Rust, a new systems programming language from Mozilla is becoming increasingly popular, due to features such as memory safety and its performance and has rapidly grown – it now has 90 Rust User Groups in over 35 countries.
Why is Rust growing in popularity?
According to the 2018 Stack overflow developer survey, Rust was the “Most Loved” programming language for the third year in a row and in the top ten of “Most Wanted” languages. This continues the trend of the language’s popularity surge.
So, why has Rust become so popular and endured the test of time, in the developer community?
Evan Wallace, CTO of interface design tool company Figma says of its use when redeveloping a server: “We chose Rust for this rewrite because it combines best-in-class speed with low resource usage while still offering the safety of standard server languages. Low resource usage was particularly important to us because some of the performance issues with the old server were caused by the garbage collector”.
(Garbage collection is a form of automatic memory management; used by Go, Java or .NET Framework to name a few examples. Rust doesn’t use it: instead, memory and other resources are managed through “RAII”, or resource acquisition is initialization).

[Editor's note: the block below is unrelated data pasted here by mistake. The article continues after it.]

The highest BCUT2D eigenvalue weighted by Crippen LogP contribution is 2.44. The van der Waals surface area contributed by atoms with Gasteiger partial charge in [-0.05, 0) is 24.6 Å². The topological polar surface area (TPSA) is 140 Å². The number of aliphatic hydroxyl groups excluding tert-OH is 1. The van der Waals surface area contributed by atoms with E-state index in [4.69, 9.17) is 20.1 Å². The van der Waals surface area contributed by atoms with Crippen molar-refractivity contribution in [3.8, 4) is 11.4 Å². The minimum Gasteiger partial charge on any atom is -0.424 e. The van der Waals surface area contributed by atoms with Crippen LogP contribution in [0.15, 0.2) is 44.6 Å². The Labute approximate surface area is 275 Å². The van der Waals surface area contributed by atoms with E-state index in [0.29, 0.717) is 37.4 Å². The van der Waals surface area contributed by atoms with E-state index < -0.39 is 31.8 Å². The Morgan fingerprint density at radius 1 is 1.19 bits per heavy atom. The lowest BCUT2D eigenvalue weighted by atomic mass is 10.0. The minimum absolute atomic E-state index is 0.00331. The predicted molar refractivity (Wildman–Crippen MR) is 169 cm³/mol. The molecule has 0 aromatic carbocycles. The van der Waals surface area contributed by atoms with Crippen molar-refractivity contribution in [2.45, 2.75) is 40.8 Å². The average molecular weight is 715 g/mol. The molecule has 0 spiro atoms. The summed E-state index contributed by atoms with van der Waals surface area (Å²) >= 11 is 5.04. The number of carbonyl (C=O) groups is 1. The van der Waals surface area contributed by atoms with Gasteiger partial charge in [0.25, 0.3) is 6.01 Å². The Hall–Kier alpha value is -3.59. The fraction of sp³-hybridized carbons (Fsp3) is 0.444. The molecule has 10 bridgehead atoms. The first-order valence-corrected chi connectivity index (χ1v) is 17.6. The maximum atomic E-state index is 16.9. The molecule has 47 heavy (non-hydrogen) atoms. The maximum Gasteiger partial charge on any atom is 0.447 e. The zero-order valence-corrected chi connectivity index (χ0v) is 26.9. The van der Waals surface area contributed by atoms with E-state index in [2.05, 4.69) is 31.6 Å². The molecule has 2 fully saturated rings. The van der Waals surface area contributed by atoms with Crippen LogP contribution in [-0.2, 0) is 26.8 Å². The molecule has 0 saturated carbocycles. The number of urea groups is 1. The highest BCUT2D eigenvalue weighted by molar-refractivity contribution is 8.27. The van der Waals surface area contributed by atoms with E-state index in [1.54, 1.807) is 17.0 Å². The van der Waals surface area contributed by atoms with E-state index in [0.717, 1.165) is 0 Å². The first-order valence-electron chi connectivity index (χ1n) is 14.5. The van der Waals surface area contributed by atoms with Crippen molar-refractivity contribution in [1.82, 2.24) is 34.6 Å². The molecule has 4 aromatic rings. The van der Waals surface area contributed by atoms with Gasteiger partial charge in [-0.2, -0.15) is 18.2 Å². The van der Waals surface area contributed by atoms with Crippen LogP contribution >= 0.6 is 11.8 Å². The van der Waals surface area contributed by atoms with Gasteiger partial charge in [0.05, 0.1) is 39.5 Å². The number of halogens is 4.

This is in keeping with the languages core features, focused on providing low-level functionality whilst providing:
- zero-cost abstractions
- guaranteed memory safety
- threads without data races
- type inference
- minimal runtime
What is it being used for?
Open Source tech firm Mozilla originally created Rust to solve the problems of its precursors, namely safety, concurrency, control over resources and other such antiquated language features.
Furthermore, Rust was designed as a systems language which is being used in applications such as Servo (a Mozilla created browser engine) and Redox, an operating system with Unix undertones, depicting its usefulness within the context of low-level systems which require uncompromising speed and efficiency.
Overall, its blazingly fast speed, coupled with the control that it is giving to developers working in such contexts, is paying dividends with the developer community.
It will be interesting to see how teams adopt the language for more common application use cases, in the same way that Figma did, who spoke very positively in their review of the language: “While we hit some speed bumps, I want to emphasize that our experience with Rust was very positive overall. It’s an incredibly promising project with a solid core and a healthy community. I’m confident these issues will end up being solved over time.”
It seems at this rate, Rust will continue to be refined (no pun intended) into a language that will have a great impact on the developer community.
Want to learn Rust? Also known as “The Book”, The Rust Programming Language is the primary official document of the language.